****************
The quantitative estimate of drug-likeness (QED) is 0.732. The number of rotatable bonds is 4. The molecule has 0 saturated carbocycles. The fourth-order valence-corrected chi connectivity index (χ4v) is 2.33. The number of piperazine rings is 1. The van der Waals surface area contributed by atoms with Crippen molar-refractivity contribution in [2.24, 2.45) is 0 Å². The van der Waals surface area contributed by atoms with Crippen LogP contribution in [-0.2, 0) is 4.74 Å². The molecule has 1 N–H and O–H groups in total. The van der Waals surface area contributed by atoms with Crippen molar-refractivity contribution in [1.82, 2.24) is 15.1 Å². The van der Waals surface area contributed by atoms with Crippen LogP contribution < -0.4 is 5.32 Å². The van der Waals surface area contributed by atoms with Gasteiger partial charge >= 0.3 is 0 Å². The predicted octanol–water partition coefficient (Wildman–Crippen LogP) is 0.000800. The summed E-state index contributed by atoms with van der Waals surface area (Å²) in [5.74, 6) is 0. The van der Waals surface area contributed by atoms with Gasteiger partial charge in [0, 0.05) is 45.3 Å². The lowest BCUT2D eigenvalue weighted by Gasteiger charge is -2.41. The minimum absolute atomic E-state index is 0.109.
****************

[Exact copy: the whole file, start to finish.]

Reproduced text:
The quantitative estimate of drug-likeness (QED) is 0.732. The number of rotatable bonds is 4. The molecule has 0 saturated carbocycles. The fourth-order valence-corrected chi connectivity index (χ4v) is 2.33. The number of piperazine rings is 1. The van der Waals surface area contributed by atoms with Crippen molar-refractivity contribution in [2.24, 2.45) is 0 Å². The van der Waals surface area contributed by atoms with Crippen LogP contribution in [-0.2, 0) is 4.74 Å². The molecule has 1 N–H and O–H groups in total. The van der Waals surface area contributed by atoms with Crippen molar-refractivity contribution in [1.82, 2.24) is 15.1 Å². The van der Waals surface area contributed by atoms with Crippen LogP contribution < -0.4 is 5.32 Å². The van der Waals surface area contributed by atoms with Gasteiger partial charge >= 0.3 is 0 Å². The predicted octanol–water partition coefficient (Wildman–Crippen LogP) is 0.000800. The summed E-state index contributed by atoms with van der Waals surface area (Å²) in [5.74, 6) is 0. The van der Waals surface area contributed by atoms with Gasteiger partial charge in [0, 0.05) is 45.3 Å². The lowest BCUT2D eigenvalue weighted by Gasteiger charge is -2.41. The minimum absolute atomic E-state index is 0.109.